Optical measuring systems, which use light instead of touch, are becoming more widely used in manufacturing because of their faster speed, higher accuracy and ability to measure oddly shaped parts.
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As a provider of automation equipment and software, our company is immersed in this ongoing, revolutionary, data-driven ride, and we’re anticipating a new trend: our customers are not just automating their traditional subtractive methods.
Today’s virtual technology enables faster and better product development. Planes, trains and automobiles are defined in CAD, subjected to virtual tests to see how they might fail, re-designed, virtually manufactured and virtually shown to customers to confirm market acceptance.
Most companies do not have a clear strategy for how they are applying IoT, Mark Weatherford, former Deputy Under Secretary for Cybersecurity at the Department of Homeland Security, said at an exclusive roundtable Smart Manufacturing convened recently in Chicago.
In the age of Industry 4.0 and the digital thread, computer-aided design (CAD) data exchange should be open and seamless because it happens daily in a multi-tiered supplier ecosystem and so much interoperability depends on it. But we are not there yet.
The future of the auto industry is interesting but uncertain. No one knows how quickly electric vehicles are going to replace gasoline- and diesel-powered vehicles, how completely it will happen, and when it will occur in passenger cars as opposed to SUVs and heavy trucks.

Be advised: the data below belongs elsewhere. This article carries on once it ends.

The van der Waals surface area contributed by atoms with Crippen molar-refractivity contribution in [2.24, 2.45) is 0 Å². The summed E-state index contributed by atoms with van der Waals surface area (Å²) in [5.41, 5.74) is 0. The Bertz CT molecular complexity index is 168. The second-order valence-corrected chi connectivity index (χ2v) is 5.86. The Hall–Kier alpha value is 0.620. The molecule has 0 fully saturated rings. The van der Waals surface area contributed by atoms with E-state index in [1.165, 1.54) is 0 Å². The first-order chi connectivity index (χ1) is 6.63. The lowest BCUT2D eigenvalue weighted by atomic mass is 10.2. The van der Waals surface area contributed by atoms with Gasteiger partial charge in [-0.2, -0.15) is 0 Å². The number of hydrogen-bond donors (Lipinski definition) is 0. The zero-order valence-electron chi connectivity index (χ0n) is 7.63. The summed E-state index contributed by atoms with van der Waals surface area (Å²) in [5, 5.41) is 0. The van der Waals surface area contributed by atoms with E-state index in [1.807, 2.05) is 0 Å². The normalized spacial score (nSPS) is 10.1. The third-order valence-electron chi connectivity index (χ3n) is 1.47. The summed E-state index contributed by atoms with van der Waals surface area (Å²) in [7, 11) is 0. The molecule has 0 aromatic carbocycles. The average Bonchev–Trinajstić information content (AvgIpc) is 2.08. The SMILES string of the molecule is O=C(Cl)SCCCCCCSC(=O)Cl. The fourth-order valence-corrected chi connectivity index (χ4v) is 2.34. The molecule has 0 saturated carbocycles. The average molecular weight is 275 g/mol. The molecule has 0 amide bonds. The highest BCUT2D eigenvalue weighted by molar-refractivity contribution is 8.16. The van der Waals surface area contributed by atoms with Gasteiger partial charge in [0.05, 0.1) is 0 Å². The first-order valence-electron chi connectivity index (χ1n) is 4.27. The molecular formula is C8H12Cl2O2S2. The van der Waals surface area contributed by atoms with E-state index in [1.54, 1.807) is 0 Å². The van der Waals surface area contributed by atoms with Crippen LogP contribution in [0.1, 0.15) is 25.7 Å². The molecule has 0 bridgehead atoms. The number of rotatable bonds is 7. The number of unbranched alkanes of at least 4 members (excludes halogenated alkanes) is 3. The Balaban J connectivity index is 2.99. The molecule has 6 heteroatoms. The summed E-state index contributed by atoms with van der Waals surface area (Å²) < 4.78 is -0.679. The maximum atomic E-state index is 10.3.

Having a plan for maintaining and improving the performance and reliability of every machine on a shop floor is vital to manufacturing operations. Reliable machines make short-notice production runs possible. And the more flexible manufacturers are, the more new customers they’ll attract.
In the fast-changing world of motorized vehicle manufacturing, supply chain companies are now offering numerous software suites, bringing digitalization software and customizable applications to machine tool builders, alongside CNC hardware and operating software.
Looking to improve operations and expand its aerospace business, M-1 Tools Works began working with Cimco, a CNC communication and networking software supplier. Today, M-1’s programmers can write programs and get them to any machine in its plant.
For years, collet-type toolholder assembly and setup have relied on cumbersome, error-prone manual methods that waste time and money.